When choosing the best web sling for the job, professionals often find themselves caught between nylon vs polyester slings. Nylon and polyester slings are both excellent choices if you’re concerned about grip, flexibility, shock absorption or delicate equipment. Truthfully, the choice between nylon and polyester slings wholly depends on the requirements of the project, its limitations and its priorities. In general, nylon slings are best suited for loads that need extra stretch potential, while polyester slings provide a secure grip while remaining softer than the alternatives.
The Difference Between Nylon and Polyester Slings
Choosing the right web sling for the job is not only important for effective use but also safety. Nylon and polyester slings both have their respective strengths and weaknesses that make them ideal for different applications.
Between polyester and nylon, nylon slings are the most commonly used in the United States. Nylon slings possess the most stretch, making them the optimal choice for controlling loads that have a high risk for bouncing. This inevitably prevents snap-back from compromising the safety of others around. The material has an excellent resistance to oil, grease and caustic chemicals, ensuring load control and reliability regardless of these exposures.
However, on the other hand, since nylon slings do possess a significant amount of stretch, they are best left for jobs with unlimited overhead space. While nylon slings are suited for a variety of demanding jobs, especially web slings held to ASME B30.9 standards, they should not be used around bleach or acids. According to OSHA guidelines, nylon slings cannot be used in extreme temperatures above 194-degrees Fahrenheit. They also have a tendency to absorb water and can conduct electricity.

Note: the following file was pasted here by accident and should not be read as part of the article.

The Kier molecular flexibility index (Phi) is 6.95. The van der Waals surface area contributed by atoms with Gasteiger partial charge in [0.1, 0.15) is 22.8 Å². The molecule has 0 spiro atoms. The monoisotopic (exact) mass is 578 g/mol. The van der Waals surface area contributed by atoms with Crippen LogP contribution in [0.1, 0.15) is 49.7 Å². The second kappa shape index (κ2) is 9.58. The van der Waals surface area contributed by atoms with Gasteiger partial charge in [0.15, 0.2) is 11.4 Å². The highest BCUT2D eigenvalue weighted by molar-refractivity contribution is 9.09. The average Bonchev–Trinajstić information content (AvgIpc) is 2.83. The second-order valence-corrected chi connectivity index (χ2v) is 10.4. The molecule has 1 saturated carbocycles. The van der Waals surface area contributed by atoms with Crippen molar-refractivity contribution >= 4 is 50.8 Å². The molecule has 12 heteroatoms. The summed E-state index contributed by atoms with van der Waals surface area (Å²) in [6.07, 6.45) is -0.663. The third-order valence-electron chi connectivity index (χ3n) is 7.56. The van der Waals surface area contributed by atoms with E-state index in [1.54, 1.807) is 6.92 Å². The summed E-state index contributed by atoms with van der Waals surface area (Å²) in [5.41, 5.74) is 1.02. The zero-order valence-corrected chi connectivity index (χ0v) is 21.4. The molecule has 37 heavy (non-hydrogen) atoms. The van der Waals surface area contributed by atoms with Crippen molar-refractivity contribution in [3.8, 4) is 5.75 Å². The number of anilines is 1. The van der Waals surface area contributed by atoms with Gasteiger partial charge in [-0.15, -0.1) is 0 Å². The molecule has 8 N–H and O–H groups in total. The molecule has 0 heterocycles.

Polyester slings are softer and more malleable than their nylon counterparts. Polyester slings are ideal for handling more delicate equipment or completing jobs that require more gentle handling. While polyester slings do not have as much stretch as nylon, they provide decent load stability, are non-conductive and resist water absorption. The flexibility of polyester also allows the sling to cover a greater surface area–achieving a more secure grip. Unlike nylon, polyester slings can be exposed to bleaches and acids.
However, polyester slings cannot be used around caustic chemicals such as alkalies. While they are excellent for shock absorption, they are not as well suited for load control as nylon slings. And like nylon, OSHA regulations state that they are not suited for environments with extreme temperatures above 194-degrees Fahrenheit.
Which sling is right for you?
Nylon and polyester web slings have many advantages over chain alternatives. Not only do they offer superior grip and stretch, but they also offer resistance to different chemicals and acids. The differences between nylon and polyester slings mainly involve flexibility, texture, grip and resistances. Considering these factors should help you decide which material is best. Ultimately, the best sling depends on the requirements of the task at hand. Once you have selected the right sling for the job, make sure you have the proper sling protection for added security. For more information on the pros and cons of nylon vs polyester slings, contact our specialists.